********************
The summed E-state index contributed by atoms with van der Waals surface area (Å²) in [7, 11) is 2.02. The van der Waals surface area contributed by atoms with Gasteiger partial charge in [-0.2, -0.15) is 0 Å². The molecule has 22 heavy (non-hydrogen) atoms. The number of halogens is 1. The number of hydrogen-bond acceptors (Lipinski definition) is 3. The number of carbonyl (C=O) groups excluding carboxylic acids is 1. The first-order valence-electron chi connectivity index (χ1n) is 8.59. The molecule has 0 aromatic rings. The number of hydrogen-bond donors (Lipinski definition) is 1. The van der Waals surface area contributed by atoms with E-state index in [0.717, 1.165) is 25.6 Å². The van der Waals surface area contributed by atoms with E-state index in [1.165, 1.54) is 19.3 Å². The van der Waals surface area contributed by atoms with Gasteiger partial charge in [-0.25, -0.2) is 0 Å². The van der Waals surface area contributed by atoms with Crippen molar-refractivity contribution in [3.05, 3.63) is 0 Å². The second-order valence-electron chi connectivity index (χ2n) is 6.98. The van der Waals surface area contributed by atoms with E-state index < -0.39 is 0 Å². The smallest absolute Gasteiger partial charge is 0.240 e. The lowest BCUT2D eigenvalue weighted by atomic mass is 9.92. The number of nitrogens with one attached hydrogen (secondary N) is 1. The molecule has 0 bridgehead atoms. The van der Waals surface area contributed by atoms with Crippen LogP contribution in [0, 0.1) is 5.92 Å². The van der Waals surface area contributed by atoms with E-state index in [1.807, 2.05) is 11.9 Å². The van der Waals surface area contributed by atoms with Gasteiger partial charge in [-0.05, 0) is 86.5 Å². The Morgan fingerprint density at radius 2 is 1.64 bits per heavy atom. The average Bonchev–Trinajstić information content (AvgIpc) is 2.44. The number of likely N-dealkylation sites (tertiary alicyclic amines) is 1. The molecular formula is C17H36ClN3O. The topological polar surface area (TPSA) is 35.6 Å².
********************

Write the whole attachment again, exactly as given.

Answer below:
The summed E-state index contributed by atoms with van der Waals surface area (Å²) in [7, 11) is 2.02. The van der Waals surface area contributed by atoms with Gasteiger partial charge in [-0.2, -0.15) is 0 Å². The molecule has 22 heavy (non-hydrogen) atoms. The number of halogens is 1. The number of hydrogen-bond acceptors (Lipinski definition) is 3. The number of carbonyl (C=O) groups excluding carboxylic acids is 1. The first-order valence-electron chi connectivity index (χ1n) is 8.59. The molecule has 0 aromatic rings. The number of hydrogen-bond donors (Lipinski definition) is 1. The van der Waals surface area contributed by atoms with E-state index in [0.717, 1.165) is 25.6 Å². The van der Waals surface area contributed by atoms with E-state index in [1.165, 1.54) is 19.3 Å². The van der Waals surface area contributed by atoms with Gasteiger partial charge in [-0.25, -0.2) is 0 Å². The van der Waals surface area contributed by atoms with Crippen molar-refractivity contribution in [3.05, 3.63) is 0 Å². The second-order valence-electron chi connectivity index (χ2n) is 6.98. The van der Waals surface area contributed by atoms with E-state index < -0.39 is 0 Å². The smallest absolute Gasteiger partial charge is 0.240 e. The lowest BCUT2D eigenvalue weighted by atomic mass is 9.92. The number of nitrogens with one attached hydrogen (secondary N) is 1. The molecule has 0 bridgehead atoms. The van der Waals surface area contributed by atoms with Crippen LogP contribution in [0, 0.1) is 5.92 Å². The van der Waals surface area contributed by atoms with E-state index in [1.807, 2.05) is 11.9 Å². The van der Waals surface area contributed by atoms with Gasteiger partial charge in [-0.05, 0) is 86.5 Å². The Morgan fingerprint density at radius 2 is 1.64 bits per heavy atom. The average Bonchev–Trinajstić information content (AvgIpc) is 2.44. The number of likely N-dealkylation sites (tertiary alicyclic amines) is 1. The molecular formula is C17H36ClN3O. The topological polar surface area (TPSA) is 35.6 Å².